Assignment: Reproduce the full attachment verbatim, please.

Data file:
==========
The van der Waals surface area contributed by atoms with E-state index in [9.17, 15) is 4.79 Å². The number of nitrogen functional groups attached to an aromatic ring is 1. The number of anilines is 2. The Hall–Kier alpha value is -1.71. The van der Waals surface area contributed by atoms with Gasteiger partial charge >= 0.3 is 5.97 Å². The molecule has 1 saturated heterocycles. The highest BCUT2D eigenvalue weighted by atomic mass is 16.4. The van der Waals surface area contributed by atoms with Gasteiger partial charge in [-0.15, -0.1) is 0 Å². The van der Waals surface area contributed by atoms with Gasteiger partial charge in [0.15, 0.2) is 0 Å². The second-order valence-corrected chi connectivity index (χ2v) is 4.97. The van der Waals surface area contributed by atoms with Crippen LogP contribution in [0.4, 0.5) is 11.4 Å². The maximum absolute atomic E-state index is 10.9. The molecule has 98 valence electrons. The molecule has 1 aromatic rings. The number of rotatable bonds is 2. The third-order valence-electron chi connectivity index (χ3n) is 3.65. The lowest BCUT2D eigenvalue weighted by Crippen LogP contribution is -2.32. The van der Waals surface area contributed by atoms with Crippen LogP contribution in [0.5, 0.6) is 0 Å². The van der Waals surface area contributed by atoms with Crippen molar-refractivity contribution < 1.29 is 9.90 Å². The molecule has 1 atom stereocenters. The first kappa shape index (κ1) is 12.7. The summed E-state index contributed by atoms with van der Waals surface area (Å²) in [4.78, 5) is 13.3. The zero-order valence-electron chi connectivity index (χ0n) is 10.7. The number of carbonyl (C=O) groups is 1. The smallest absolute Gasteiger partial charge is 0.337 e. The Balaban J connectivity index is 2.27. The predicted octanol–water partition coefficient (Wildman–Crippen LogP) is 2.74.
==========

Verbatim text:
The van der Waals surface area contributed by atoms with E-state index in [9.17, 15) is 4.79 Å². The number of nitrogen functional groups attached to an aromatic ring is 1. The number of anilines is 2. The Hall–Kier alpha value is -1.71. The van der Waals surface area contributed by atoms with Gasteiger partial charge >= 0.3 is 5.97 Å². The molecule has 1 saturated heterocycles. The highest BCUT2D eigenvalue weighted by atomic mass is 16.4. The van der Waals surface area contributed by atoms with Gasteiger partial charge in [-0.15, -0.1) is 0 Å². The van der Waals surface area contributed by atoms with Gasteiger partial charge in [0.15, 0.2) is 0 Å². The second-order valence-corrected chi connectivity index (χ2v) is 4.97. The van der Waals surface area contributed by atoms with Crippen LogP contribution in [0.4, 0.5) is 11.4 Å². The maximum absolute atomic E-state index is 10.9. The molecule has 98 valence electrons. The molecule has 1 aromatic rings. The number of rotatable bonds is 2. The third-order valence-electron chi connectivity index (χ3n) is 3.65. The lowest BCUT2D eigenvalue weighted by Crippen LogP contribution is -2.32. The van der Waals surface area contributed by atoms with Crippen LogP contribution in [0.5, 0.6) is 0 Å². The van der Waals surface area contributed by atoms with Crippen molar-refractivity contribution < 1.29 is 9.90 Å². The molecule has 1 atom stereocenters. The first kappa shape index (κ1) is 12.7. The summed E-state index contributed by atoms with van der Waals surface area (Å²) in [4.78, 5) is 13.3. The zero-order valence-electron chi connectivity index (χ0n) is 10.7. The number of carbonyl (C=O) groups is 1. The smallest absolute Gasteiger partial charge is 0.337 e. The Balaban J connectivity index is 2.27. The predicted octanol–water partition coefficient (Wildman–Crippen LogP) is 2.74.